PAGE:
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Family in Recovery

When our marriage was in tatters in 1990 after 18 years of marriage, we both knew that the other had a drinking problem. It was through separation and lots of pain and hard work that we came to understand our own alcohol problem.

We both got sober and after 6 months got back together, saying that we knew things could not be the same as they were before. Well a funny thing happened on the journey. My husband stayed sober and I did not. I did not want to understand AA and the people in it and I felt no one could ever understand how I really felt. Now my life became very lonely because I had to become a secretive drinker.

I was to forfeit many more things in six more years of drinking. I forfeited my driver's license, a job, we almost lost our home (for the second time), I broke an ankle in three places and of course, I lost the respect of my children and husband. Most importantly, I lost what little self-esteem I had and I no longer wanted to live.

My life was one big lie. When I finally picked the day to end it all, a miracle happened. I made one final call to my husband and somehow, gave up the fight against my alcoholism. That was my surrender. Since that day the compulsion to drink has left me. This has not been easy. I have had to do the footwork and work really hard on my AA program.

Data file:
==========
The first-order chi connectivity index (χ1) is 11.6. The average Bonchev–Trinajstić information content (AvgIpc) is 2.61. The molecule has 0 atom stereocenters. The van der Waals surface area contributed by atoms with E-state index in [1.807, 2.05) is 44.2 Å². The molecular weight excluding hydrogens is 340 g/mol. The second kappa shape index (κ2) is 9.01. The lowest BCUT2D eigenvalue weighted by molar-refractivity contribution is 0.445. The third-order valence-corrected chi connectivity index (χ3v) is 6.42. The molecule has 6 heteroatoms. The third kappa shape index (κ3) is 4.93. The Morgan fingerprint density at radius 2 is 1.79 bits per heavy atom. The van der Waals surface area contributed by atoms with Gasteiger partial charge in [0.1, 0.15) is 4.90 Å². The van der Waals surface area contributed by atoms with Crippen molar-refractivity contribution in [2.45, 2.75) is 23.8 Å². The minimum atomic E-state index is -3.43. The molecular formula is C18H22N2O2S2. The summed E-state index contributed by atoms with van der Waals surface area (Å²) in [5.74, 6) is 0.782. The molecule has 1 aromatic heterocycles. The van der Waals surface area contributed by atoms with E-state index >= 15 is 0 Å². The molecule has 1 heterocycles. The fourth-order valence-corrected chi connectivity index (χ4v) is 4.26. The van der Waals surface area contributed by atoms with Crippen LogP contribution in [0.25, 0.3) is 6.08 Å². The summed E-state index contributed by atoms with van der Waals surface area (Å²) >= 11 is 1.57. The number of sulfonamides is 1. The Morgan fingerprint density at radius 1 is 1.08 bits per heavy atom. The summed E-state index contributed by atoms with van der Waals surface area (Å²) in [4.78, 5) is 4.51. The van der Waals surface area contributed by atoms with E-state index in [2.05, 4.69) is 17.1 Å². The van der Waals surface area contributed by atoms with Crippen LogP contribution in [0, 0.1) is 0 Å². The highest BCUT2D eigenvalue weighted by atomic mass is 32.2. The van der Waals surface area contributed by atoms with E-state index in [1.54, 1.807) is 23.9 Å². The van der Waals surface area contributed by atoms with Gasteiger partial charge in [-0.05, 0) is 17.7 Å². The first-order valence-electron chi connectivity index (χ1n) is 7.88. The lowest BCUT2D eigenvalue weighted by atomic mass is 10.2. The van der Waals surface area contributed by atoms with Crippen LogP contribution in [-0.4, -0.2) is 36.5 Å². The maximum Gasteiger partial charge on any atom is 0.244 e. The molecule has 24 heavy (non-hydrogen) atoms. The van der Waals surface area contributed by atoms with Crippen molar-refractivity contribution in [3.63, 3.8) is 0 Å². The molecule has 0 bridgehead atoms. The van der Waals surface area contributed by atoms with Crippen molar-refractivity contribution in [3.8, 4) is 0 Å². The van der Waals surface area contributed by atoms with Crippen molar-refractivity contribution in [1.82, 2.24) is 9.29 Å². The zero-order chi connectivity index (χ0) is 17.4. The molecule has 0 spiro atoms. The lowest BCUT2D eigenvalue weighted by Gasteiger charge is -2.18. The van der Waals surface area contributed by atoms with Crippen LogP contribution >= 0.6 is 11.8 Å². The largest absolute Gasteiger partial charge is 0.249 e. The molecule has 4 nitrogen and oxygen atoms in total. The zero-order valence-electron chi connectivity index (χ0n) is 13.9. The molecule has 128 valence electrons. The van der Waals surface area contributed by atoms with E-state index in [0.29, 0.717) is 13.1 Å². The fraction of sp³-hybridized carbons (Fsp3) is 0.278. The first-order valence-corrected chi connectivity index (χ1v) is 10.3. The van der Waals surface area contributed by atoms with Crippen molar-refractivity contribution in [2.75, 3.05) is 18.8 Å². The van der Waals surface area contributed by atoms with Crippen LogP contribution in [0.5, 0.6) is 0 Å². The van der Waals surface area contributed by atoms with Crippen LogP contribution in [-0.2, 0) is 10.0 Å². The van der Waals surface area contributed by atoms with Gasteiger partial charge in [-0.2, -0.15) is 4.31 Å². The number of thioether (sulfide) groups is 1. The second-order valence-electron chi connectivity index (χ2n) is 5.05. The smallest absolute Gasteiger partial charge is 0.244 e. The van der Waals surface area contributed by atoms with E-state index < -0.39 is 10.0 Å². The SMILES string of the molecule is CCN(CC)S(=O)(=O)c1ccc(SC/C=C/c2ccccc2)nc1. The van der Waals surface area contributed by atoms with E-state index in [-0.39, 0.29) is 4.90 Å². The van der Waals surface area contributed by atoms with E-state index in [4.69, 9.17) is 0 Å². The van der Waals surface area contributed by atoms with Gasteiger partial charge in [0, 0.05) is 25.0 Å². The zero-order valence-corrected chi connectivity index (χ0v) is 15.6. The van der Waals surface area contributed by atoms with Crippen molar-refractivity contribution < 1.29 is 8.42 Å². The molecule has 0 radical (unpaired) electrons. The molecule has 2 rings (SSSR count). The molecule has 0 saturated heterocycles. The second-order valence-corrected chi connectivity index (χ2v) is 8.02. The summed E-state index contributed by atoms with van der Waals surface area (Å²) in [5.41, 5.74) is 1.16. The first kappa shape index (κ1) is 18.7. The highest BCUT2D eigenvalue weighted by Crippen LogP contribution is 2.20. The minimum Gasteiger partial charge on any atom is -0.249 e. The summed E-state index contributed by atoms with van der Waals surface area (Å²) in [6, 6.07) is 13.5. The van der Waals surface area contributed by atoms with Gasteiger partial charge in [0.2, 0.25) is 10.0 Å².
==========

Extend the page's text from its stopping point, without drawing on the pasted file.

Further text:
The Greatest Gift

My children became involved in Alateen and my husband recommitted himself to his AA program. The recovery of the whole family has been the greatest gift of my life. I do believe, though, that at the end of my drinking, my husband was not doing me any favors by staying in the marriage. I believe it prolonged the process and whatever was going to happen would have happened sooner if he had left with the children. He has often said it was getting to the point of his having to leave but his own denial about me was working hard on him. This disease IS cunning, baffling and powerful.

The most important part of my recovery has been a supportive, understanding family. They have never questioned my need to go to an AA meeting, function or just meet with AA friends. They understand that if I'm not sober, then none of us have the life we have today.

I hear so many people in AA trying to get sober with a partner who still drinks and I think how blessed I really am. I also hear people who's family resents the time they spend in AA. From experience I know that in the beginning we almost have to live at AA to stay sober. But balance does come to our life and the lives of those around us.

It is as if I have been reborn, together with my family.

Maggie

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